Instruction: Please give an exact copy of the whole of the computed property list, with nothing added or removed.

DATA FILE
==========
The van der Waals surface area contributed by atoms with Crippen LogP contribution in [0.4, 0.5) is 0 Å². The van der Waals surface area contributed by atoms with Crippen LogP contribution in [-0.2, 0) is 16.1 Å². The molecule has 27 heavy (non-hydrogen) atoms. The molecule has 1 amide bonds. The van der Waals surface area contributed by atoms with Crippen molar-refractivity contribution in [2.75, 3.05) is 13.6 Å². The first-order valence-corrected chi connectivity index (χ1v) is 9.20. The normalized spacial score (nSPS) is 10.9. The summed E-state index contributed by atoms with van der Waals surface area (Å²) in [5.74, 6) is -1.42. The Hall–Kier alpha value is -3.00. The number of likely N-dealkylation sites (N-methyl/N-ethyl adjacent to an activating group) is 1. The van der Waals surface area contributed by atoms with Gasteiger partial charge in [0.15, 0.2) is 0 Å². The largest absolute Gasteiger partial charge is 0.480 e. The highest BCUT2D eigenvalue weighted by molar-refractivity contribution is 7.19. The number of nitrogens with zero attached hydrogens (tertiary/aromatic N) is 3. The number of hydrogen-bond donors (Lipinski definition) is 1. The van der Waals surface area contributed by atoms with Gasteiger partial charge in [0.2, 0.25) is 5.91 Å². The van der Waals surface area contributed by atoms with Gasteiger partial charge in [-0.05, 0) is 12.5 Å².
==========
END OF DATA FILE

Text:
The van der Waals surface area contributed by atoms with Crippen LogP contribution in [0.4, 0.5) is 0 Å². The van der Waals surface area contributed by atoms with Crippen LogP contribution in [-0.2, 0) is 16.1 Å². The molecule has 27 heavy (non-hydrogen) atoms. The molecule has 1 amide bonds. The van der Waals surface area contributed by atoms with Crippen molar-refractivity contribution in [2.75, 3.05) is 13.6 Å². The first-order valence-corrected chi connectivity index (χ1v) is 9.20. The normalized spacial score (nSPS) is 10.9. The summed E-state index contributed by atoms with van der Waals surface area (Å²) in [5.74, 6) is -1.42. The Hall–Kier alpha value is -3.00. The number of likely N-dealkylation sites (N-methyl/N-ethyl adjacent to an activating group) is 1. The van der Waals surface area contributed by atoms with Gasteiger partial charge in [0.15, 0.2) is 0 Å². The largest absolute Gasteiger partial charge is 0.480 e. The highest BCUT2D eigenvalue weighted by molar-refractivity contribution is 7.19. The number of nitrogens with zero attached hydrogens (tertiary/aromatic N) is 3. The number of hydrogen-bond donors (Lipinski definition) is 1. The van der Waals surface area contributed by atoms with Gasteiger partial charge in [0.2, 0.25) is 5.91 Å². The van der Waals surface area contributed by atoms with Gasteiger partial charge in [-0.05, 0) is 12.5 Å².